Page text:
Kyle McGuiness 12/27/13
Last week, Michigan Governor Rick Snyder unveiled his long-awaited strategy for the state’s energy plan going forward. The Governor’s speech came on the heels of a report from Michigan’s Public Service Commission, finding that it is eminently possible for Michigan to derive more than 30% of its electricity from renewable sources by 2035.
Governor Snyder didn’t make any specific policy proposals in his speech, but it was widely recognized by renewable energy and environmental groups as a promising sign for Michigan’s clean energy future. Snyder proclaimed he is “very excited” to decrease the amount of electricity Michigan draws from coal, calling it “not a preferred fuel for a variety of reasons.” Snyder also pointed to on-shore wind energy, already a fixture in the state, as a potential source of more renewable energy.
The speech made waves, in large part because Snyder is a Republican. But this is only one example of a much larger trend. Conservatives are supporting renewable energy in droves – and for good reason!
In fact, only two days before Snyder’s speech, a group of Michigan conservatives launched the Michigan Conservative Energy Forum, an organization dedicated to more renewable energy sources in Michigan. Right on cue, Mark Huizenga, who sits on the Leadership Council of the aforementioned Forum and serves as the Republican Mayor of Walker, MI, published an op-ed yesterday that makes the case for why “Conservatives Must Lead on Renewable Energy.” In his piece, Huizenga – a self-described free-market conservative – cites local green job growth, low costs, and market competitiveness as three reasons why pro-business conservatives should be supporting renewables.
Of course, it’s not only conservatives in Michigan that are lining up behind renewable energy. Much has been made of Barry Goldwater Jr.’s organization “Tell Utilities Solar Won’t Be Killed.” Goldwater, the son of the 1964 Republican Presidential candidate and a former Republican Congressman in his own right, was instrumental in protecting Arizona’s pro-solar net-metering policies. Explaining his support for solar, Goldwater said “Republicans want the freedom to make the best choice and the competition to drive down rates.”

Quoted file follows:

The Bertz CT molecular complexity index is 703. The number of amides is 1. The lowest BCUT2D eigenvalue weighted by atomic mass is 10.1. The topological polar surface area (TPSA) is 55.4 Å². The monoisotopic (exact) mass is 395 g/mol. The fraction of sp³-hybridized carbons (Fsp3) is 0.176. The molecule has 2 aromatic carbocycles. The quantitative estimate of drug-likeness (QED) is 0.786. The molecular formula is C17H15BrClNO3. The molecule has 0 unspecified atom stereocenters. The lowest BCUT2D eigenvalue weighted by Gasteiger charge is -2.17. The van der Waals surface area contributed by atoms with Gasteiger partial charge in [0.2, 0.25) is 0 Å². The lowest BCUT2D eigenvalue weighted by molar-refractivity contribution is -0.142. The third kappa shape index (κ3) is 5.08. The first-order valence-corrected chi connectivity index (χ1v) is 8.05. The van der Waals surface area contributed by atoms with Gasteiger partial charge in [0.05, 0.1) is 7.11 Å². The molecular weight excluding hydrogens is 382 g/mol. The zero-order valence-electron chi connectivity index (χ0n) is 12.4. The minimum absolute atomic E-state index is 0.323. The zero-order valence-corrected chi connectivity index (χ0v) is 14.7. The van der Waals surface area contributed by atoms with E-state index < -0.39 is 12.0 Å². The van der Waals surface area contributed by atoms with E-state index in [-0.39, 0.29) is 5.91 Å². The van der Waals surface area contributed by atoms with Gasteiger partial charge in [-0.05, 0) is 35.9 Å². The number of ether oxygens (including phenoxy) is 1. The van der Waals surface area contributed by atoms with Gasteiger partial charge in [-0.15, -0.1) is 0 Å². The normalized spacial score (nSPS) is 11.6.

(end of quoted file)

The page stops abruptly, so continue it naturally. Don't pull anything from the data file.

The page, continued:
Another influential pro-renewables conservative group is Georgia’s Green Tea Coalition. Formed by the founder of the Atlanta Tea Party, the organization makes the free-market argument for renewables. This year, the group successfully pushed Georgia Power to purchase electricity from solar panels owned by third parties and is currently working to eliminate Georgia’s strict restriction on third-party financing of photovoltaic solar installations - a mechanism that has proven incredibly popular in the many states that allow it.
Renewable energy is clearly not an issue that fits neatly into the red vs. blue divide that currently consumes American politics. Governor Snyder’s support for renewables, rather than an outlier, is instead just one more example in a long trend of pro-business conservatives supporting renewable, affordable energy sources.
For more information on the subject, check out Energy Fact Check’s most recent fact check dispelling the myth that “only liberals support renewable energy.”
Kyle McGuiness is a Communications Associate at ACORE